We all like to be complimented for our efforts. But how do you rate when it comes to giving recognition and handing out praise to others?
Are you someone who gives a lot of compliments to your partner and to the people you work with? If so, the chances are you are going to be a lot happier and more successful than those who believe that people shouldn’t need to be complimented if they are just doing what is expected of them.
What Science Say About Recognition?
This subject was studied by an eminent psychologist called Marcel Losada in the late 1990’s. He found that people in teams at work needed to receive a minimum 3:1 ratio of positive to negative comments in order to operate effectively, with a ratio of 5:1 being optimum. The 3:1 ratio is now known as “the Losada Line”. People who are below the line (and who don’t get enough positive comments) languish at work and don’t give of their best – whilst people above the line tend to flourish.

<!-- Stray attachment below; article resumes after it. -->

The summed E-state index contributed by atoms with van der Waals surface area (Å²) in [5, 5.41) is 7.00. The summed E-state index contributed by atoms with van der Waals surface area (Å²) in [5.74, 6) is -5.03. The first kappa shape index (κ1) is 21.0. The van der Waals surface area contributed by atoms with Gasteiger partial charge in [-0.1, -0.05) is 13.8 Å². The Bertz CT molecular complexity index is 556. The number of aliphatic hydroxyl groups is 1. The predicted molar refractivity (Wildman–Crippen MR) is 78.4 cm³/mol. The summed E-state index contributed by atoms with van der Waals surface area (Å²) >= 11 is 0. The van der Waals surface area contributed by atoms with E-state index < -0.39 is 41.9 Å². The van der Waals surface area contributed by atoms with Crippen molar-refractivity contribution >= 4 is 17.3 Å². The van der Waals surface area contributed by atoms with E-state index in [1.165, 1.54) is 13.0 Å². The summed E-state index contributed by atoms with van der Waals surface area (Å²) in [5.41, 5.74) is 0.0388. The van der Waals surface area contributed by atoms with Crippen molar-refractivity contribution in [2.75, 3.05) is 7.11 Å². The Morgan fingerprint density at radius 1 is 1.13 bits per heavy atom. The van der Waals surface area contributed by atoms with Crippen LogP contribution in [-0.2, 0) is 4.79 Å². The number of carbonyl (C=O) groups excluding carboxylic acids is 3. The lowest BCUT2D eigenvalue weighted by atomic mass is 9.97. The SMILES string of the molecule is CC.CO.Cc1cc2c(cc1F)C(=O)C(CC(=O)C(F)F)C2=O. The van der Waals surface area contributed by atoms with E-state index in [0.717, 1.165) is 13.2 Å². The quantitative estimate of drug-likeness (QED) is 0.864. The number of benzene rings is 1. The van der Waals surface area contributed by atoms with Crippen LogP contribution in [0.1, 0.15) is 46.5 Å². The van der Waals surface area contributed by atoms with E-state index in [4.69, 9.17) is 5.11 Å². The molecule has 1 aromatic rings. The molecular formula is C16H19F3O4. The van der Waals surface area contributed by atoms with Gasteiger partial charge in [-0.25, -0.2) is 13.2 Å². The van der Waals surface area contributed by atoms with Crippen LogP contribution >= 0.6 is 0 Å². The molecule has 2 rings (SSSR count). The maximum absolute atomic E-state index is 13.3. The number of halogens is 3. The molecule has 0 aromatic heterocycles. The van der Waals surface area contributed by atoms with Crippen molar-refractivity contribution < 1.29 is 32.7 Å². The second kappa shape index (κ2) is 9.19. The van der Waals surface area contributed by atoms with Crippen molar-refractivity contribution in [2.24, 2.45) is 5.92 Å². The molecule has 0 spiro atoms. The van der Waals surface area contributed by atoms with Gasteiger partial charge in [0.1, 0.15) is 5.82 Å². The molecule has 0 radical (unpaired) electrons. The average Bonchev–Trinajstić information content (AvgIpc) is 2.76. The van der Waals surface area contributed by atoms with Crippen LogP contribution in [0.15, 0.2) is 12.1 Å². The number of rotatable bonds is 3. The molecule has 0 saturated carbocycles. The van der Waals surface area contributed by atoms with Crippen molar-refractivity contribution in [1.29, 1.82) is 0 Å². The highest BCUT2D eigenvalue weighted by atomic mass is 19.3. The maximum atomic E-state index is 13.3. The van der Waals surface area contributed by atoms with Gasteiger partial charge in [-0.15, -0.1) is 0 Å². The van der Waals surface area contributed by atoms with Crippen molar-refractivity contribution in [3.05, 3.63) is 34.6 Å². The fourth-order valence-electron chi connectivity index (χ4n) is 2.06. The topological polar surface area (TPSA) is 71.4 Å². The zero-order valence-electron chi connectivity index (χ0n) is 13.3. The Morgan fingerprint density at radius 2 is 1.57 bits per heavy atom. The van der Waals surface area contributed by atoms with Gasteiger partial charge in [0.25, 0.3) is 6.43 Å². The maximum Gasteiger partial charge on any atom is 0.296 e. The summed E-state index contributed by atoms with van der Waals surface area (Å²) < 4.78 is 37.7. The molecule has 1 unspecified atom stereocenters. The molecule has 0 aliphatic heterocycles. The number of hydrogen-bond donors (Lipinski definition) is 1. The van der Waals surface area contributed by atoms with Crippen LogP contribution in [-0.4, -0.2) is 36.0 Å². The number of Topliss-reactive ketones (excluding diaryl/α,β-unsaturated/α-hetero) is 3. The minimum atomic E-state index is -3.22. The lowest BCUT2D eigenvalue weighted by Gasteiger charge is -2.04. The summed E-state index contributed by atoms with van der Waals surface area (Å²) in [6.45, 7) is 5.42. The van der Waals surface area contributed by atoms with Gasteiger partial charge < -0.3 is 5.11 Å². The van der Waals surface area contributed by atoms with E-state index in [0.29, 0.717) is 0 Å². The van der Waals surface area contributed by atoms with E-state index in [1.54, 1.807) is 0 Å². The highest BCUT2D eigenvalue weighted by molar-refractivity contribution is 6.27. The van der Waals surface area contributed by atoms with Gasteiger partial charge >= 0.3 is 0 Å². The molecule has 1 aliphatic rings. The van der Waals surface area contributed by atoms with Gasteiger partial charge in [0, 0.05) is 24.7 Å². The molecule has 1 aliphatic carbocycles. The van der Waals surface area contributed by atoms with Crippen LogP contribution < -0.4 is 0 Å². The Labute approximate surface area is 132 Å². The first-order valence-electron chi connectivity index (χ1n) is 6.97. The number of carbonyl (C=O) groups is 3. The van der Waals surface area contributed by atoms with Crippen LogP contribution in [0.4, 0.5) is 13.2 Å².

The Implications for You as a Manager
The effect for a manager is even more profound because being a manager of a flourishing team is a lot more enjoyable and productive than being a manager of a languishing team.
Think about how you feel at your own annual appraisal at work. If your manager wants to correct your approach in a certain area, wouldn’t you be much more likely to act on this request if he or she first reminded you about all the things that you are doing well? You are even more likely to respond well if you have received regular recognition and thanks throughout the previous year, even if you were “just doing your job”.
And it’s so easy for a manager to do! Saying “Thank You” every time someone does a good job takes only seconds but the impact can be profound! And it works the other way too: Saying thank you to your boss is not being a creep. It is good manners and encourages him or her to be an even better boss in future. Everyone likes a bit of praise and recognition.
Recognition Outside Work
Curiously, the optimum Losada ratio of 5:1 at work is identical to the findings of a relationship psychotherapist called John Gottman. He found that marriages in which the partners gave each other five times more positive than negative comments almost never end in divorce. On the other hand, people who give their partner more negative than positive comments should not be too surprised when the letter from a solicitor arrives one morning!
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